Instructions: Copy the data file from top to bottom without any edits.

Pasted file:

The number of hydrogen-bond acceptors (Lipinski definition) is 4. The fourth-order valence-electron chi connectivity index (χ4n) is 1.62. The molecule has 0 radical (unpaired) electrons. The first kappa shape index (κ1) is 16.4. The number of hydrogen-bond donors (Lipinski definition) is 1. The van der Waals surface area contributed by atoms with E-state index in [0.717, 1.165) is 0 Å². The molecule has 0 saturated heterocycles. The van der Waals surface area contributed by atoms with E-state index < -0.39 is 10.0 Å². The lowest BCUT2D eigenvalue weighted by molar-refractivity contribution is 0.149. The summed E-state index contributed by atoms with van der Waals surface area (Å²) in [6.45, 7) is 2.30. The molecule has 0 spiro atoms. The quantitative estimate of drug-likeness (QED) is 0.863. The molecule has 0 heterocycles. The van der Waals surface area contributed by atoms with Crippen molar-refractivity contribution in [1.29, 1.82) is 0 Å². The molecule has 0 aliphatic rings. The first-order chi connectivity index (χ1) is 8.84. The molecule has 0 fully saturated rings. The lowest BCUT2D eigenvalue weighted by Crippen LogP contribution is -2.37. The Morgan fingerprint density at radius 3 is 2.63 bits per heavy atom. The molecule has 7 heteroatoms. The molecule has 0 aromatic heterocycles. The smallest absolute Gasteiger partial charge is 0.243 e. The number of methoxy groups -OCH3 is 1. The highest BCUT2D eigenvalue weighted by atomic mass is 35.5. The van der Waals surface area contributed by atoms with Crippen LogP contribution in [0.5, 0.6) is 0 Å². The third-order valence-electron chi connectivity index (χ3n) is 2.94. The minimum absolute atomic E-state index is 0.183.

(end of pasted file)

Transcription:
The number of hydrogen-bond acceptors (Lipinski definition) is 4. The fourth-order valence-electron chi connectivity index (χ4n) is 1.62. The molecule has 0 radical (unpaired) electrons. The first kappa shape index (κ1) is 16.4. The number of hydrogen-bond donors (Lipinski definition) is 1. The van der Waals surface area contributed by atoms with E-state index in [0.717, 1.165) is 0 Å². The molecule has 0 saturated heterocycles. The van der Waals surface area contributed by atoms with E-state index < -0.39 is 10.0 Å². The lowest BCUT2D eigenvalue weighted by molar-refractivity contribution is 0.149. The summed E-state index contributed by atoms with van der Waals surface area (Å²) in [6.45, 7) is 2.30. The molecule has 0 spiro atoms. The quantitative estimate of drug-likeness (QED) is 0.863. The molecule has 0 heterocycles. The van der Waals surface area contributed by atoms with Crippen molar-refractivity contribution in [1.29, 1.82) is 0 Å². The molecule has 0 aliphatic rings. The first-order chi connectivity index (χ1) is 8.84. The molecule has 0 fully saturated rings. The lowest BCUT2D eigenvalue weighted by Crippen LogP contribution is -2.37. The Morgan fingerprint density at radius 3 is 2.63 bits per heavy atom. The molecule has 7 heteroatoms. The molecule has 0 aromatic heterocycles. The smallest absolute Gasteiger partial charge is 0.243 e. The number of methoxy groups -OCH3 is 1. The highest BCUT2D eigenvalue weighted by atomic mass is 35.5. The van der Waals surface area contributed by atoms with Crippen LogP contribution in [0.5, 0.6) is 0 Å². The third-order valence-electron chi connectivity index (χ3n) is 2.94. The minimum absolute atomic E-state index is 0.183.